Preparing the neighborhood  You need to know who in you neighborhood needs special help and who has special skills.  You need to organize and train a Citizens Emergency Response Team(CERT).  You need to know who has HAM radio equipment and you need to have  a couple of walkie talkies so you can stay in touch with family and call for help when necessary.

Plan to be able to campout for at least 5 days and potentially a month.  It will take that long for Rescue Organizations to reach us.

Section 2 – Financial Resilience

We help people live their dreams.  The more successful they are the more successful I become.  It is a win for everyone and nothing is more fulfilling than helping people live their dreams.  I do not think a job is the answer to helping us be more financially resilient. I look for business opportunities that provide residual income.  What I do must be something anyone can duplicate working their business a few hours a week and the start up cost of the business has to be within the reach of the average person.

SendOutCards is the best business I have found.  Take a look at this link to really understand the income potential of this business.  Also, I am working with a company that provides me the tools I need to market on the internet.  Their training in using their tools and in internet marketing is outstanding.

Let us know if an internet business interests you.  The potential is huge, and working together we can make our dreams a reality.

Gratitude is a thought.  Expressing gratitude is a process.  Do it often.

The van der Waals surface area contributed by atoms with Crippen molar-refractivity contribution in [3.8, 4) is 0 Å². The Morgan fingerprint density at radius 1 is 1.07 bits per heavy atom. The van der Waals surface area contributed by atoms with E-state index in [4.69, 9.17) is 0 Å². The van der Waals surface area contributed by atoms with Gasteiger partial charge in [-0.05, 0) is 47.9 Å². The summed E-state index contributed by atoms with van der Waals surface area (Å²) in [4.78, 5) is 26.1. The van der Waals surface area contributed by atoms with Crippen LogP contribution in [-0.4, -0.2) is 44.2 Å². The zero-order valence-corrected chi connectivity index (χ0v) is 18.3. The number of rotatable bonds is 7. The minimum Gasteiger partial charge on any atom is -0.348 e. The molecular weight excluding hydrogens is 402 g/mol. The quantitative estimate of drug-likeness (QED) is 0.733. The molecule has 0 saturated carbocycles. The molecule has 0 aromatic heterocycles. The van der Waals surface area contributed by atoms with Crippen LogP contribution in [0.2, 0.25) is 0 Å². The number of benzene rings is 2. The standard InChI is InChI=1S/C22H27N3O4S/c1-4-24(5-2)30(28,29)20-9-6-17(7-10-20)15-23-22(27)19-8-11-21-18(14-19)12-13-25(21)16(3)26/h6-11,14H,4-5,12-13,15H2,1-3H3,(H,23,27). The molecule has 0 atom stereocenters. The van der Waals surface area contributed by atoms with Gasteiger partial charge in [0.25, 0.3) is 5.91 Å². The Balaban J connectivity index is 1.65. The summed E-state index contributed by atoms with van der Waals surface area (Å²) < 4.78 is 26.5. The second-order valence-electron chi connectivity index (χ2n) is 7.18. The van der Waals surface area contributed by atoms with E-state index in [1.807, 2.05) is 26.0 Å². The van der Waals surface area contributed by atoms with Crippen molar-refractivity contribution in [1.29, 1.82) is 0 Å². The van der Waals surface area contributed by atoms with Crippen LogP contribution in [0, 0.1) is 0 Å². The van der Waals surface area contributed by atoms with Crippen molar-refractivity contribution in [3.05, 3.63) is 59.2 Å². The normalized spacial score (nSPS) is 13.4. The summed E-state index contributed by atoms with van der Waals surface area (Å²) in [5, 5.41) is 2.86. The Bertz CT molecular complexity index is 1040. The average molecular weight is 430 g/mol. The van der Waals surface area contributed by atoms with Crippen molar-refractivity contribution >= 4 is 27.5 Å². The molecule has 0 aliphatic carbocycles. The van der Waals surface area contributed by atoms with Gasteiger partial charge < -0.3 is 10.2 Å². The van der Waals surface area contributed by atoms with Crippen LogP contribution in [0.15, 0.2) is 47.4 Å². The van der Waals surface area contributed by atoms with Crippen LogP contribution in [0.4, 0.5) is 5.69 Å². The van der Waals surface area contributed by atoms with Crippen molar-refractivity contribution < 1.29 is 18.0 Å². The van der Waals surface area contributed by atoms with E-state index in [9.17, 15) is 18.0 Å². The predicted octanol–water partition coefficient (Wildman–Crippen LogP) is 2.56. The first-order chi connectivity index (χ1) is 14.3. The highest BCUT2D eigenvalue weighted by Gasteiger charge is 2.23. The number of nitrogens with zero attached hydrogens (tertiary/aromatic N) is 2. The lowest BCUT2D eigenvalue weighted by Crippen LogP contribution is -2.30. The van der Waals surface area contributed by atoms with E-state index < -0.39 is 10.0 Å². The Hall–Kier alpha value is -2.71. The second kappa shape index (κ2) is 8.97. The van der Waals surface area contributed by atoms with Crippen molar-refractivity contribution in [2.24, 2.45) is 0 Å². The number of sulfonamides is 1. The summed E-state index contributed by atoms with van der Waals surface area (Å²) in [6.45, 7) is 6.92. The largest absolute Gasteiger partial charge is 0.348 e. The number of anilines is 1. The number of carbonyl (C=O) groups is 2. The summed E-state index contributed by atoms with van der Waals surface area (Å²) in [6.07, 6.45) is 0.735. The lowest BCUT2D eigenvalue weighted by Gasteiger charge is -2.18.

Section 3 – Malama Aina – Caring for the earth. 

Elections are on us again.  Nothing is more important than electing legislators who believe it is important to care for our environment.  The decisions we make to day will determin our grand childrens future.  No the record of the candidate you are voting for.  VoteSmart.com is a great resource to research the record of your candidates.  Know who you are voting for.  Look at what they do – not what they say.

The future of Kawainui Marsh in Kailua is being determined with the community discussions of the Kawainui Marsh Master Plan.  The Outdoor Circle has abandoned the Conceptual Plan for the Marsh they developed in the 50s when they were fighting the proposal to turn the Marsh into another Hawaii Kai.  The proposed Master Plan incorporates all of the features proposed in the original plan.

The Lani-Kailua Outdoor Circle is fighting to maintain the status quo.  The want no access to the marsh, no trails, no education center.  There is consensus that the resources and Hawaiian culture related to the marsh are important and need to be protected.

Where conflict arises is on how the marsh is used and interpreted.  One side wants the marsh to be left alone.  The other wants the passive recreational potential, basically a trail around the marsh, to be developed with small parking lots giving access at key locations around the marsh.  They are working to recreate a lowland native ecosystem in some areas bordering the marsh and the advocate for an education center where the signifiance of this wetland of international importance can be shared with the world.

Check the Hawaii Environmental Hui to join the discussion shaping the future of Kawainui Marsh.

World Wetland Day is Febrary 8, 2014 and will be celebrated on the grounds of the Kailua Methodist Church from 9am to 1:30pm.

E komo mai  Enjoy:

  • Wetland Exhibits
  • Tours of Kawainui/Hamakua Marsh
  • Sale of Hawaiian plants and food
  • Hawaiian Entertainment
  • Guest speakers talk about the Marsh.

Learn about why Kawainui Marsh has been designated a RAMSAR wetland of international importance.  This is a place of rich historical, cultural and natural history significance.